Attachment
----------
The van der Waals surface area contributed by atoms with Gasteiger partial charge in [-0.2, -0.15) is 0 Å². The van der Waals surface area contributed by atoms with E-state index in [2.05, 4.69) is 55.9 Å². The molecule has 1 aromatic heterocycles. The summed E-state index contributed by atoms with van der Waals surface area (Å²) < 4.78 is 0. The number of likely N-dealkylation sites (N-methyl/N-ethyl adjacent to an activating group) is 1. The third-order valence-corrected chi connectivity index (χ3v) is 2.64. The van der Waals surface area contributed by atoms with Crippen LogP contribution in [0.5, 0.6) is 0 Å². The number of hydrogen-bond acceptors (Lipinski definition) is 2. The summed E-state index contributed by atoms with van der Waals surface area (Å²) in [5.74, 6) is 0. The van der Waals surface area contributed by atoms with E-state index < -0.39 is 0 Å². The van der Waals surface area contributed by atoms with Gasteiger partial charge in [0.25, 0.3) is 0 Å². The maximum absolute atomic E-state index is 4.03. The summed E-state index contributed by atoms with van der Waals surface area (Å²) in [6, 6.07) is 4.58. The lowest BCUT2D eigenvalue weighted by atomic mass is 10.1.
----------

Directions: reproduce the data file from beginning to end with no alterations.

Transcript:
The van der Waals surface area contributed by atoms with Gasteiger partial charge in [-0.2, -0.15) is 0 Å². The van der Waals surface area contributed by atoms with E-state index in [2.05, 4.69) is 55.9 Å². The molecule has 1 aromatic heterocycles. The summed E-state index contributed by atoms with van der Waals surface area (Å²) < 4.78 is 0. The number of likely N-dealkylation sites (N-methyl/N-ethyl adjacent to an activating group) is 1. The third-order valence-corrected chi connectivity index (χ3v) is 2.64. The van der Waals surface area contributed by atoms with Crippen LogP contribution in [0.5, 0.6) is 0 Å². The number of hydrogen-bond acceptors (Lipinski definition) is 2. The summed E-state index contributed by atoms with van der Waals surface area (Å²) in [5.74, 6) is 0. The van der Waals surface area contributed by atoms with E-state index < -0.39 is 0 Å². The van der Waals surface area contributed by atoms with Gasteiger partial charge in [0.25, 0.3) is 0 Å². The maximum absolute atomic E-state index is 4.03. The summed E-state index contributed by atoms with van der Waals surface area (Å²) in [6, 6.07) is 4.58. The lowest BCUT2D eigenvalue weighted by atomic mass is 10.1.